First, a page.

Being A Victim Does Not Mean That You Have Failed To Take Personal Responsibility

When did the word “victim” become synonymous with “moral failure”?

The longer the conversation about Mitt Romney’s 47% goes on, the more worried I become. I am concerned because embedded in Romney’s speech to millionaires is a dangerous premise that if left unchallenged will have serious consequences for all Americans, but especially for women. That unstated assumption—the truth he assumes that we all agree with—is that people who think of themselves as victims are immoral. The assumption is that acknowledging the negative impact of the harm done to you compromises your morality making you unable to take personal responsibility. To put it more bluntly, people who are abused, exploited, or oppressed become immoral when they acknowledge to themselves and others that they have been abused, exploited, or oppressed and we should shame them for that.

Unfortunately, Romney is not alone in making the claim that acknowledging that you have been harmed makes you immoral. Our society seems to be in the process of perverting the meaning of the word “victim,” turning it into a pejorative. We are making it taboo for victims to call others to bear witness to the harm done to them. We are using the coded and loaded phrase of “taking personal responsibility” to transfer the responsibility for undoing the consequences of abuse and oppression off of the abusers and oppressors and onto the abused and oppressed.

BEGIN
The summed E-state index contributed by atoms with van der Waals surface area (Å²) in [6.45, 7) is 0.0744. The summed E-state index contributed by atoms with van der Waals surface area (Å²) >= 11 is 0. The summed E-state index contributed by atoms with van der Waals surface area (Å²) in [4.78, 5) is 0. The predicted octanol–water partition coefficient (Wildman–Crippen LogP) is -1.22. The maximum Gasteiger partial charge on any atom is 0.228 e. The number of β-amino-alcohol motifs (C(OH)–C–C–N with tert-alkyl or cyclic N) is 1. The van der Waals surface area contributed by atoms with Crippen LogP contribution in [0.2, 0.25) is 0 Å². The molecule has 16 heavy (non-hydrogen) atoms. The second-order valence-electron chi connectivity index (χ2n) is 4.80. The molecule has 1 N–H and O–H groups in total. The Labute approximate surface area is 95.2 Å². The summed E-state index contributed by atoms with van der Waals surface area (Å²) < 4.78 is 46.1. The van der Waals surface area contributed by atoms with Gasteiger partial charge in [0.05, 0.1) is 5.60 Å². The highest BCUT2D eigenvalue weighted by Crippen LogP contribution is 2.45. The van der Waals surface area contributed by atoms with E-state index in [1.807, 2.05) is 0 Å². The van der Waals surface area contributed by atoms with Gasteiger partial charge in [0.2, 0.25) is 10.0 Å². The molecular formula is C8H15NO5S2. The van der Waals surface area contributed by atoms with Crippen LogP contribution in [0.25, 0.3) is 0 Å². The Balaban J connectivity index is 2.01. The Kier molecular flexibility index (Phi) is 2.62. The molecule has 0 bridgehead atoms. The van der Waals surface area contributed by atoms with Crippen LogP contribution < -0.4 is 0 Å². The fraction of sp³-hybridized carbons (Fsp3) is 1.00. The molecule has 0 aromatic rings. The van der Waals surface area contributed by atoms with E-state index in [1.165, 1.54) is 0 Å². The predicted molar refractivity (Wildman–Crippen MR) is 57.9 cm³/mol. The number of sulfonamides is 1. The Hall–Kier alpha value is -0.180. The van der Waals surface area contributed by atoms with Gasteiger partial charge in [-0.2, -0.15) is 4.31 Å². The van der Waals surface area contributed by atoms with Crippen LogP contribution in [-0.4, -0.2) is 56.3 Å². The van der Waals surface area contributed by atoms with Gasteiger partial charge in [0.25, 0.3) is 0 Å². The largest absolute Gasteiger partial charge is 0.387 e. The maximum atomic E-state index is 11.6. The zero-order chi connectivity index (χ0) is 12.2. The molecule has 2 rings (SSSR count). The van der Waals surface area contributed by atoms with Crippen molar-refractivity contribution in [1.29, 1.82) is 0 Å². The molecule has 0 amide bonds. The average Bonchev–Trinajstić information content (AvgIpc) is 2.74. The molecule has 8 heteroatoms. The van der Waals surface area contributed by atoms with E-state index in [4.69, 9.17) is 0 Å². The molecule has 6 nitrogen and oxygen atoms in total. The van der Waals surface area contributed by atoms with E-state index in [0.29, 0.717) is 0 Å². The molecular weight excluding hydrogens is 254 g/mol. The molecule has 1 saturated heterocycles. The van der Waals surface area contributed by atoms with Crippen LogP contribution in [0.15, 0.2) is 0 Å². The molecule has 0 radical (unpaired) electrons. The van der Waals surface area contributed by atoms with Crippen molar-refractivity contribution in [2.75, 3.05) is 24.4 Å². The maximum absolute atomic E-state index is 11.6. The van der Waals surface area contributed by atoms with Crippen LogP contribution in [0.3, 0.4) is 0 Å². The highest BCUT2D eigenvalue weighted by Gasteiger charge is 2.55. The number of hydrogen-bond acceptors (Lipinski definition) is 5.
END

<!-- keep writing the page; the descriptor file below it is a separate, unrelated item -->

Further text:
We have allowed the word “victim” to be co-opted. Take for example what President Obama said at a rally last Friday: “I don’t see a lot of victims in this crowd today. I see hard-working Virginians.” Implicit in his statement is the idea that being victimized and being a hard worker are mutually exclusive. But what is also clear is that he has accepted the perverted definition of victim. With all due respect to the President, whom I have loved and supported more than any President in my lifetime, if he did not see many victims in that crowd the man is blind. The crowd was filled with victims. For starters, there were a lot of women at the rally who have not only been victims of systemic inequality, a third of them are likely to have suffered sexual abuse. Also in the crowd were veterans who as a group are being victimized by our government’s refusal to provide the resources promised to them, the ones they need to rebuild their lives as civilians.